Nevertheless, Israel remains open to negotiations on a gas pipeline via Turkey. According to Israeli media reports, Turkish and Israeli officials exchanged messages in December expressing readiness to resume talks on a pipeline to carry Israeli gas to Europe via Turkey.
In an article published May 21 on a Turkish website, Roey Gilad, charge d’affaires of the Israeli Embassy in Ankara, highlighting common interests, argued in favor of normalizing ties. The recent escalation in Syria’s Idlib has exposed how Iran’s presence in Syria works against Turkey’s interest, Gilad wrote, stressing that Iranian militia played a dominant part in the battles in which Turkey lost dozens of soldiers.
Turkey’s opposition has also called for normalizing ties with Egypt and Israel to extricate Turkey from its predicaments in the eastern Mediterranean. Some factors, however, are dampening such prospects.
Israeli Prime Minister Benjamin Netanyahu — at the helm of a newly formed coalition government —- is bent on a plan to annex 30% of the West Bank, which he wants to present to the Cabinet while Trump remains in office. Such a move is bound to generate harsh reactions from Ankara, meaning that bilateral ties are headed for another critical test this summer. And Gabi Ashkenazi, Israel’s former chief of general staff whom Turkish prosecutors had indicted over the Mavi Marmara incident in 2010, is now Israel’s foreign minister.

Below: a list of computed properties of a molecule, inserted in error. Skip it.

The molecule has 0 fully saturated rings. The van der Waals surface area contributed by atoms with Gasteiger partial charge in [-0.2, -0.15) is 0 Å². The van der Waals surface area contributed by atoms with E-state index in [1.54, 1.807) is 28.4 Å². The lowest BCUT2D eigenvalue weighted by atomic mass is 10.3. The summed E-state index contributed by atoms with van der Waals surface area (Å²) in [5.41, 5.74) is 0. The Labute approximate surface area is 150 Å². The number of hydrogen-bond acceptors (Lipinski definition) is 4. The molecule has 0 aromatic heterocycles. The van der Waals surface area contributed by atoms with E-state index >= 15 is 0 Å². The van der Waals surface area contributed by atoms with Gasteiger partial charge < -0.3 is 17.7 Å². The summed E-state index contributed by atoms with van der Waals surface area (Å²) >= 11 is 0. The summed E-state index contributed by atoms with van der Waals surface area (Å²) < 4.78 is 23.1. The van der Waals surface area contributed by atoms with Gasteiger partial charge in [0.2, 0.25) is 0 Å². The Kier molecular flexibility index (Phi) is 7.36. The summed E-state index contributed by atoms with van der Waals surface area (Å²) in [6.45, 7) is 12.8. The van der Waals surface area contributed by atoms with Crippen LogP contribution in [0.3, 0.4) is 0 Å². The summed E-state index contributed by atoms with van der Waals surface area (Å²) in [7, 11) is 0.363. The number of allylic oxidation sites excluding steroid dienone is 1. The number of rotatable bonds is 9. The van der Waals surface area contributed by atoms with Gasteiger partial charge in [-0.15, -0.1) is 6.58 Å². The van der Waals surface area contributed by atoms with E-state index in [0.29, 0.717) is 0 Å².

All in all, Turkey could gain some room to maneuver by winning over this or that country against another, but such a strategy is unlikely to produce lasting results as long as its ties remain on a polarization track.
In ties with Washington, Ankara aims to cool an array of rows, including on the S-400s, the Syrian Kurds and Halkbank’s embroilment in an Iranian sanctions-evasion scheme, but what happens if Trump loses in November is a big question mark.
On the EU front, hopes for moderation are marred by tensions with France, which Ankara calls “the patron of the axis of malice” against Turkey.
An authoritarian tilt since 2013 has driven Turkey further away from EU norms after its membership talks stalled in 2007. In his appeal to revitalize ties, Erdogan portrayed Turkey as a powerful country, from which even EU nations have sought help during the COVID-19 pandemic, saying nothing about democracy and reforms. Such rhetoric speaks not of an intention to return to efforts to align with EU norms but rather a hope that the EU accepts Turkey with its current democracy record.
So, is Ankara really aiming at a reset or is it just hoping to regain wiggle room for its adventurist foreign policies? The latter option looks likelier.